Sarah Stultz: Neighbors made it a joy to live on East Park

Published 9:00 pm Monday, September 18, 2017

Nose for News, By Sarah Stultz

It was a busy weekend in the Stultz household, as we moved across town into our recently purchased home. Whoever thought moving a couple miles away would have been so exhausting? Between packing, sorting through all of our stuff, loading and unloading the truck and now unpacking into the new place, it has been quite the task.

The last few days I have thought about the almost seven years we have spent on East Park Avenue, and all of the wonderful people who live in that neighborhood.

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I remember one instance when our neighbor, Bob Etheridge, had to use a ladder to climb up to our unlocked second-story bathroom window  to rescue our son, who had locked himself in the room. We couldn’t get the door open or off the hinges from the inside so we had to resort to the window.

Then there were all the instances our neighbors helped snowblow our sidewalks, helped with odd projects outside of the house and even hauled away our grass clippings and leaves every year we lived there.

Even the little things made a difference. Our neighbor, Wayne Hedalen, who owns the driveway that runs next to our house, would always help pull our garbage to the curb if we forgot and was always quick to help out with any projects we had that we needed assistance with.

There are memories during the road construction of last year — the jaunts down the street as we walked from our houses to our cars and how our neighborhood came together during that rough, yet necessary time.

In all the time we had lived there, there was always friendly conversation and sincere concern about our lives from everyone who lived around us.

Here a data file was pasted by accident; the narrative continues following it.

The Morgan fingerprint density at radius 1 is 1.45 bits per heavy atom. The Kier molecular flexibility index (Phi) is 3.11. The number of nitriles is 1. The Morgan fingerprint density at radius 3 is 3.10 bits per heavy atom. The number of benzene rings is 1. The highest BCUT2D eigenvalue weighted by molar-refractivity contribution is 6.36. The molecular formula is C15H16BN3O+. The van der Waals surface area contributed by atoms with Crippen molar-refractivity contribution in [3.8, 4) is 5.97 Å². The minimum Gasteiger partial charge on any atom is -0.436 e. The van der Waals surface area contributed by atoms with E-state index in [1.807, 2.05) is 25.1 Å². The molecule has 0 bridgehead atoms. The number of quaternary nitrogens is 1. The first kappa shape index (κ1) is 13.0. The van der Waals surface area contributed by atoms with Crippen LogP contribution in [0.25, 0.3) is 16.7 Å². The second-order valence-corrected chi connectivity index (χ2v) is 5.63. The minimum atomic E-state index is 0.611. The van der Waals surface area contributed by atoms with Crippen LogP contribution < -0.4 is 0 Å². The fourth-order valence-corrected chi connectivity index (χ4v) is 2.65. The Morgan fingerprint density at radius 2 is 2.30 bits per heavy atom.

There were Bob and Pat Goldman, who graciously opened up their home to my mother-in-law when she came out for our daughter, Sophie’s funeral last year, and who started a prayer chain when our son, Landon, had a severe seizure episode in July that landed him at St. Marys in Rochester.

I’ll never forget the love we felt from Bob and another neighbor, Al Roscoe, who were there in the emergency room waiting room after Sophie died. It was comforting to see some familiar faces after we came out of a horrific experience.

I still don’t know how they found out about the crash, as we weren’t in our neighborhood when it happened, but it was touching to know they were there waiting to offer hugs and words of support.

There were dinners and cookies and even a neighbor who volunteered to mow our grass during that time. Not to mention the pink balloons in our neighborhood the day of her funeral. I just can’t thank them all enough. 

On our street, we didn’t have very large yards or space between houses. While this definitely had its pros and cons, I learned that it helps create a strong and safe neighborhood, as people are more likely to interact and to be aware of what is happening around them.

I could go on and on about the nice things our neighbors have done for us over the years we lived there.

There have been many other experiences I have not shared but wanted to take the chance publicly to say thanks for the kindness.

Sarah Stultz is the managing editor of the Tribune. Her column appears every Tuesday.